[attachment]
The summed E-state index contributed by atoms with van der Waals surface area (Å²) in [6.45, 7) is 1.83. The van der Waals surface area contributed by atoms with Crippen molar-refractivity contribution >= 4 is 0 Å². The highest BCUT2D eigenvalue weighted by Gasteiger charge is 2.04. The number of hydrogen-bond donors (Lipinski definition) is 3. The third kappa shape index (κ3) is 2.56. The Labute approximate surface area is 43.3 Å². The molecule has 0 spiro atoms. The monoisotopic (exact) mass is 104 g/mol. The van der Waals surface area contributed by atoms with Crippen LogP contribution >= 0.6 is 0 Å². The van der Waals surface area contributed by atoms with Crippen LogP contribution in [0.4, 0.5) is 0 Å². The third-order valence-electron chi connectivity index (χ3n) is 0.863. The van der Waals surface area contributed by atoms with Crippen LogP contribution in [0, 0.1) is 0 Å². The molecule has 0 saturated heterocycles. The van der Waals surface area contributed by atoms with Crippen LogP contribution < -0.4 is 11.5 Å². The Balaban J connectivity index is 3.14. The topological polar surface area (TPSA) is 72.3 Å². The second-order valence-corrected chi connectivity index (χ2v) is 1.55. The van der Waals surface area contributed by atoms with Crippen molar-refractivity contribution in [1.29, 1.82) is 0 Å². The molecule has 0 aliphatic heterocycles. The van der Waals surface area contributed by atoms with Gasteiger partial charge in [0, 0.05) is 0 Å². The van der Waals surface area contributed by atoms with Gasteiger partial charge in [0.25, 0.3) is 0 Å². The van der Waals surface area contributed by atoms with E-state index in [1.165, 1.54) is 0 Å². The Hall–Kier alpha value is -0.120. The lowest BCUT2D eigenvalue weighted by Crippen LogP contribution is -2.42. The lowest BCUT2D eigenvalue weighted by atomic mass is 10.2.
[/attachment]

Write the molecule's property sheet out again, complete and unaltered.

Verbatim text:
The summed E-state index contributed by atoms with van der Waals surface area (Å²) in [6.45, 7) is 1.83. The van der Waals surface area contributed by atoms with Crippen molar-refractivity contribution >= 4 is 0 Å². The highest BCUT2D eigenvalue weighted by Gasteiger charge is 2.04. The number of hydrogen-bond donors (Lipinski definition) is 3. The third kappa shape index (κ3) is 2.56. The Labute approximate surface area is 43.3 Å². The molecule has 0 spiro atoms. The monoisotopic (exact) mass is 104 g/mol. The van der Waals surface area contributed by atoms with Crippen LogP contribution >= 0.6 is 0 Å². The van der Waals surface area contributed by atoms with Crippen LogP contribution in [0.4, 0.5) is 0 Å². The third-order valence-electron chi connectivity index (χ3n) is 0.863. The van der Waals surface area contributed by atoms with Crippen LogP contribution in [0, 0.1) is 0 Å². The molecule has 0 saturated heterocycles. The van der Waals surface area contributed by atoms with Crippen LogP contribution < -0.4 is 11.5 Å². The Balaban J connectivity index is 3.14. The topological polar surface area (TPSA) is 72.3 Å². The second-order valence-corrected chi connectivity index (χ2v) is 1.55. The van der Waals surface area contributed by atoms with Crippen molar-refractivity contribution in [1.29, 1.82) is 0 Å². The molecule has 0 aliphatic heterocycles. The van der Waals surface area contributed by atoms with Gasteiger partial charge in [0, 0.05) is 0 Å². The van der Waals surface area contributed by atoms with Gasteiger partial charge in [0.25, 0.3) is 0 Å². The van der Waals surface area contributed by atoms with E-state index in [1.165, 1.54) is 0 Å². The Hall–Kier alpha value is -0.120. The lowest BCUT2D eigenvalue weighted by Crippen LogP contribution is -2.42. The lowest BCUT2D eigenvalue weighted by atomic mass is 10.2.